Star Wars: The Force Awakens is a movie shrouded in mystery. And we sure hope that Star Wars: Episode VIII answers some of these questions that have arisen. One of the many unknown backstories is how C-3PO got his new red arm. While this won't be touched upon in the upcoming sequels, the full answer will be revealed in a Marvel comic book releasing next year. But now we have more insight into this unique appendage. A page from an upcoming Star Wars 7 companion book has arrived. And it holds some of the answer. It seems this new red arm emerged from some sort of droid sacrifice. The passage about the arm reads as such.

"C-3PO is uncharacteristically quiet when it comes to discussing his salvaged arm; it is a memento of another droid's sacrifice."

In The Force Awakens, the protocol droid does acknowledge that he has a brand new arm. When first being reunited with Han Solo after many years, he says, "You probably don't recognize me with my red arm." It's then never mentioned again. Some fans have been dying to get an explanation to fill in the blank. Now we know a little more about the backstory. But what happened? Why did one droid have to sacrifice himself to save C-3PO? As with Star Wars: The Force Awakens itself, one answer only opens up another pandora's box of questions. The new companion book reveals that C-3PO has also gotten a language update since we last saw him.

"C-3PO has upgraded his TranLang III communications package to increase his language fluency to over seven million forms of communication."

Leading up to the release of Star Wars: The Force Awakens, J.J. Abrams revealed that he wanted C-3PO to have some sort of physical change to help signify the passing of time. We haven't seen the droid in 32 years. And within the span of time we previously spent with him, he has endured plenty of mishaps, including being completely blown apart by Ugnaughts. And when we were first introduced to him in A New Hope, he had a silver leg, which was never explained by that movie.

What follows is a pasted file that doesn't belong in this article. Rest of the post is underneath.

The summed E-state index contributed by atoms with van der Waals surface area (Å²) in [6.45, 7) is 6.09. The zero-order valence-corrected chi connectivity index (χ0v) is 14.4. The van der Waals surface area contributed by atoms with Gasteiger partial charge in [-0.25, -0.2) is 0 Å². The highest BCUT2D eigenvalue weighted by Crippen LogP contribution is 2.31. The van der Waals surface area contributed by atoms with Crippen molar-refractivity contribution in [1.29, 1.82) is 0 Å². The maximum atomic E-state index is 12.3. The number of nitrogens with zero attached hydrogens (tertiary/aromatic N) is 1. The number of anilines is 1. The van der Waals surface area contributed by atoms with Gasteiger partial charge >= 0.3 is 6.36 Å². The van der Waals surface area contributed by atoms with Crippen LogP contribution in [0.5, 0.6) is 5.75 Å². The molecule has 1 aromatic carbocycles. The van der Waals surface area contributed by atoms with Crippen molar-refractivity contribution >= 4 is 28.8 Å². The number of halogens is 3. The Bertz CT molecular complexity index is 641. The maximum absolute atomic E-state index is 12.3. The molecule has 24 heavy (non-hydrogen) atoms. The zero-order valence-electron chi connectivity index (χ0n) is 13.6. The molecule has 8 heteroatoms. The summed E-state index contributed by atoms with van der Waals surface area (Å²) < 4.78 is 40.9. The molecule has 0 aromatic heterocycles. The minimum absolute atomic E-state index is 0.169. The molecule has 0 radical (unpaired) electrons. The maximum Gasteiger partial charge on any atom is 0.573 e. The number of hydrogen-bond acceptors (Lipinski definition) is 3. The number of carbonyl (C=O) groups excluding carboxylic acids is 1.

C-3PO doesn't get a lot of screen time in Star Wars: The Force Awakens, and at a swift two hours and sixteen minutes, there really isn't a moment to spar in giving it over to the droid in explaining what he's been through the past several years. At this point, the protocol droid, who was built by a young Anakin Skywalker, is severally outdated. And it's probably a little hard to come by spare parts. Though why the arm wasn't dipped in gold to match the rest of his body may be explained by the fact that Threepio sees it as a memorial that he doesn't want altered. Marvel's C-3PO one-shot comic, written by James Robinson and illustrated by Tony Harris, will be in stores February 24.

B. Alan Orange